Coursing is where the sport of greyhound racing originated from. The sport has a very long and interesting history that dates as far back as 1876 in England, (unsurprisingly, given that the sport is still trendy in England today). In 1876, it was a straight track that was used, as well as live hares (to lure dogs), which failed and did not go anywhere. It wasn’t until 1912 that the sport we are familiar with today came to fruition. In 1912, Owen Patrick Smith who was an American, took the sport into his own hands, when he took a firm stance against killing live hares. He spent seven years trying to develop a more modern and fair sport, and by 1919, he opened a track dedicated to greyhound racing in California.

In 1926, the mechanical hare was introduced in Britain, after being created and marketed by yet another American innovator, Charles Munn alongside a Canadian colleague. The hare was not an instant success, and it took searching far and wide to find supporters, investors and those interested in the product. It didn’t help that there was a large and looming strike. By the grace of God, they raised £22000 and created the Greyhound Racing Association, and the success was then impressive and rapid. In fact, by the end of 1927, there were over 40 tracks in operation and regulated.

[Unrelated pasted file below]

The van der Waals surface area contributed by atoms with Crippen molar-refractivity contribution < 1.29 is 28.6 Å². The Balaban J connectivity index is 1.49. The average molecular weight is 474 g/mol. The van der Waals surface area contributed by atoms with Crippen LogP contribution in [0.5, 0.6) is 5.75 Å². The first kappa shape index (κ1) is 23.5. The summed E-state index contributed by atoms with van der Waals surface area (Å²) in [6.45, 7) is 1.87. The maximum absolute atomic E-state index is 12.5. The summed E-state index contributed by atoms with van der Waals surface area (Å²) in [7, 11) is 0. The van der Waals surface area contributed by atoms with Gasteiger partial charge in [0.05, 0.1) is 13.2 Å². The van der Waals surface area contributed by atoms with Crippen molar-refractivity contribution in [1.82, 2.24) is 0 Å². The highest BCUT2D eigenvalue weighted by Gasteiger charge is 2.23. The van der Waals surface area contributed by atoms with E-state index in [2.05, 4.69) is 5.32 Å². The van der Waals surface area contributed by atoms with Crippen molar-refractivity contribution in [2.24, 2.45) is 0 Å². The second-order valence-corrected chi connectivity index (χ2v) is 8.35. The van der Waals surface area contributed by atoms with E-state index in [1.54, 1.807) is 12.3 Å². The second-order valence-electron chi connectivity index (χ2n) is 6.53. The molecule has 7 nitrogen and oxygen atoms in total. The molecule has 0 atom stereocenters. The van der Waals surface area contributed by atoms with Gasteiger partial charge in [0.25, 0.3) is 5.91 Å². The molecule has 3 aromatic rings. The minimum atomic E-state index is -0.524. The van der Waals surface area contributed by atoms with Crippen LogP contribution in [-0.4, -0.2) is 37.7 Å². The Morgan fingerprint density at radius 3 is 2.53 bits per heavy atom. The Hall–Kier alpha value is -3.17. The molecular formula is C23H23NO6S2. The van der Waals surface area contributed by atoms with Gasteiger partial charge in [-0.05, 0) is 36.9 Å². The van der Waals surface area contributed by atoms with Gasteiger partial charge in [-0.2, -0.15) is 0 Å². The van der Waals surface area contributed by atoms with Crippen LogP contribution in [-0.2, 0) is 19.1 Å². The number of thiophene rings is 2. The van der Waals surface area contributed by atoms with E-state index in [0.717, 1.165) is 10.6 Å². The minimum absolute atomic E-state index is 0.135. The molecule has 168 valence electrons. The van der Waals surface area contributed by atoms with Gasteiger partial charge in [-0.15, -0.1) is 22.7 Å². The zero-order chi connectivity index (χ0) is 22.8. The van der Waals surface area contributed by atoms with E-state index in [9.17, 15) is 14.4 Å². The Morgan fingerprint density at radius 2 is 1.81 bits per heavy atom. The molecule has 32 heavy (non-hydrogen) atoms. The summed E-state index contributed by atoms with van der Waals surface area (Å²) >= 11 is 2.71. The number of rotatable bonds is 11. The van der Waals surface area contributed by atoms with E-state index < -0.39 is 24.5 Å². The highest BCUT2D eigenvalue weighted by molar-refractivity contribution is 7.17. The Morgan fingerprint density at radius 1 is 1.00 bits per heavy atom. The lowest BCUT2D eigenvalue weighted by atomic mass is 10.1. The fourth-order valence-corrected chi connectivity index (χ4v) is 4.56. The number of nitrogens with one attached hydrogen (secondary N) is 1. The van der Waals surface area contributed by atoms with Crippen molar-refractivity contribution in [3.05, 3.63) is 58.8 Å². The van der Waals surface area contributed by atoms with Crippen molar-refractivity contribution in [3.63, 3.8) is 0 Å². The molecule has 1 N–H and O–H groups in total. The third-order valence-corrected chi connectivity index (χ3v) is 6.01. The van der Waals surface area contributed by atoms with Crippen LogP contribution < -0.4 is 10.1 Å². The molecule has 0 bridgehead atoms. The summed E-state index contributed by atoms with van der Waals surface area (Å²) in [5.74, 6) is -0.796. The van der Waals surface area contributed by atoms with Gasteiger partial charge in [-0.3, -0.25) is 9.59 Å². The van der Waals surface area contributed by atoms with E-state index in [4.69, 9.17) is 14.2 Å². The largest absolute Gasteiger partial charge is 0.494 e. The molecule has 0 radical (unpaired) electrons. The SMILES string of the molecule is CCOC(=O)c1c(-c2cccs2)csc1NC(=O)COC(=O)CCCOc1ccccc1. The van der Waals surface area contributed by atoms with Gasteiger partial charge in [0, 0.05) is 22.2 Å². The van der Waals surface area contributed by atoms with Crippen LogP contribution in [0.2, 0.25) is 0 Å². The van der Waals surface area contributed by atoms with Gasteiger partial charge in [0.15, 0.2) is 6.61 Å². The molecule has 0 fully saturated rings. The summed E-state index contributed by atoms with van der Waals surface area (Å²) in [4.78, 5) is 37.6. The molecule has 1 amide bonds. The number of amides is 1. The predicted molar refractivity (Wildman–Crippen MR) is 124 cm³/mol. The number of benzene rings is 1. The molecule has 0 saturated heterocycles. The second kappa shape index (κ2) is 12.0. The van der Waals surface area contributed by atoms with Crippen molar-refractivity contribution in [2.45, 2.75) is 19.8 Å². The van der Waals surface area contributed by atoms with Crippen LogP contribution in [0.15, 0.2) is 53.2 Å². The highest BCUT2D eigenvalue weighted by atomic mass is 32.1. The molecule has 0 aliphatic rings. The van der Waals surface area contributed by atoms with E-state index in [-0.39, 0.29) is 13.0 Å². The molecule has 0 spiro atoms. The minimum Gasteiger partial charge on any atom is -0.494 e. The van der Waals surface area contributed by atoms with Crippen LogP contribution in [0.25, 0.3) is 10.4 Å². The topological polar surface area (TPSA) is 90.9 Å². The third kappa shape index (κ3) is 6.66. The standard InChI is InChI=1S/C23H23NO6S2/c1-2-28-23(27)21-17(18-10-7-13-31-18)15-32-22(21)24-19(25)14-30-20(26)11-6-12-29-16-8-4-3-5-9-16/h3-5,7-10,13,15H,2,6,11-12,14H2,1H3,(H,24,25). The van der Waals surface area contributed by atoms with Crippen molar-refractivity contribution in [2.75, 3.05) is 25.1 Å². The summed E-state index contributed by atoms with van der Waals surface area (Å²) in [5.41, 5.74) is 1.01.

The sport drew mostly male working-class audiences because the tracks were primarily located in more urban areas, and the races took place in the evenings and through the week. The introduction of race betting in the 1930s attracted crowds, leading to more investment, quite literally. Betting became an integral feature of the sport.

The peak of the sport’s popularity regarding attendance came after the Second World War ended, and there was more celebrating, socialising and money for betting. The ’60s saw a decline in attendance, because of several reasons and contributing factors.